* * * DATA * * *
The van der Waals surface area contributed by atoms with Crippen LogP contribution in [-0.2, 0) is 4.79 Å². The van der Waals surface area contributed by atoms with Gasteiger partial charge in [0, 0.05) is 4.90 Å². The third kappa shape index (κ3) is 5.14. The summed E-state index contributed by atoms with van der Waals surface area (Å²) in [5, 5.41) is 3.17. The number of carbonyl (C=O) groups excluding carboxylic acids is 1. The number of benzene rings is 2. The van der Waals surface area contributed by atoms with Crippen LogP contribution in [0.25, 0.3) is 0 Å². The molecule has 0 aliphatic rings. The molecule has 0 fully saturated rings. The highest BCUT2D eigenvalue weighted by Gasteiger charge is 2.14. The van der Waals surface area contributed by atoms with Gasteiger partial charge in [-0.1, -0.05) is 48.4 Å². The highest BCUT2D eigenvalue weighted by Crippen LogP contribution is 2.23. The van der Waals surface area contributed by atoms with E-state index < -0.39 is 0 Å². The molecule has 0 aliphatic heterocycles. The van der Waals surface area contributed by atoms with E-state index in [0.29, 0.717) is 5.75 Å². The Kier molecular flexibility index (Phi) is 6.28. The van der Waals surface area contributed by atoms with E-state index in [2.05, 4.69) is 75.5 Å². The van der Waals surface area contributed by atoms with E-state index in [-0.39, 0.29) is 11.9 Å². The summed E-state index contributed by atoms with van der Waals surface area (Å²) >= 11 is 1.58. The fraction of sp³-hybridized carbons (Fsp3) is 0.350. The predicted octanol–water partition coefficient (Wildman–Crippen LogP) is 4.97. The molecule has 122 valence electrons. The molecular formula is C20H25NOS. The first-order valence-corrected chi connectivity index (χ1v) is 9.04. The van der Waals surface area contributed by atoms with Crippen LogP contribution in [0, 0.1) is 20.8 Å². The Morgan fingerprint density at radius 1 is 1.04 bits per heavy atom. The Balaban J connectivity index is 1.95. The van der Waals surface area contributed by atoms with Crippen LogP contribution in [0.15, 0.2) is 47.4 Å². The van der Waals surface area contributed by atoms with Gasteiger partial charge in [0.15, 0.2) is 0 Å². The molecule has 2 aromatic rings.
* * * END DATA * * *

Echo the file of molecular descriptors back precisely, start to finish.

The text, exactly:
The van der Waals surface area contributed by atoms with Crippen LogP contribution in [-0.2, 0) is 4.79 Å². The van der Waals surface area contributed by atoms with Gasteiger partial charge in [0, 0.05) is 4.90 Å². The third kappa shape index (κ3) is 5.14. The summed E-state index contributed by atoms with van der Waals surface area (Å²) in [5, 5.41) is 3.17. The number of carbonyl (C=O) groups excluding carboxylic acids is 1. The number of benzene rings is 2. The van der Waals surface area contributed by atoms with Crippen LogP contribution in [0.25, 0.3) is 0 Å². The molecule has 0 aliphatic rings. The molecule has 0 fully saturated rings. The highest BCUT2D eigenvalue weighted by Gasteiger charge is 2.14. The van der Waals surface area contributed by atoms with Gasteiger partial charge in [-0.1, -0.05) is 48.4 Å². The highest BCUT2D eigenvalue weighted by Crippen LogP contribution is 2.23. The van der Waals surface area contributed by atoms with E-state index < -0.39 is 0 Å². The molecule has 0 aliphatic heterocycles. The van der Waals surface area contributed by atoms with E-state index in [0.29, 0.717) is 5.75 Å². The Kier molecular flexibility index (Phi) is 6.28. The van der Waals surface area contributed by atoms with E-state index in [2.05, 4.69) is 75.5 Å². The van der Waals surface area contributed by atoms with E-state index in [-0.39, 0.29) is 11.9 Å². The summed E-state index contributed by atoms with van der Waals surface area (Å²) >= 11 is 1.58. The fraction of sp³-hybridized carbons (Fsp3) is 0.350. The predicted octanol–water partition coefficient (Wildman–Crippen LogP) is 4.97. The molecule has 122 valence electrons. The molecular formula is C20H25NOS. The first-order valence-corrected chi connectivity index (χ1v) is 9.04. The van der Waals surface area contributed by atoms with Crippen LogP contribution in [0, 0.1) is 20.8 Å². The Morgan fingerprint density at radius 1 is 1.04 bits per heavy atom. The Balaban J connectivity index is 1.95. The van der Waals surface area contributed by atoms with Crippen LogP contribution in [0.15, 0.2) is 47.4 Å². The van der Waals surface area contributed by atoms with Gasteiger partial charge in [0.15, 0.2) is 0 Å². The molecule has 2 aromatic rings.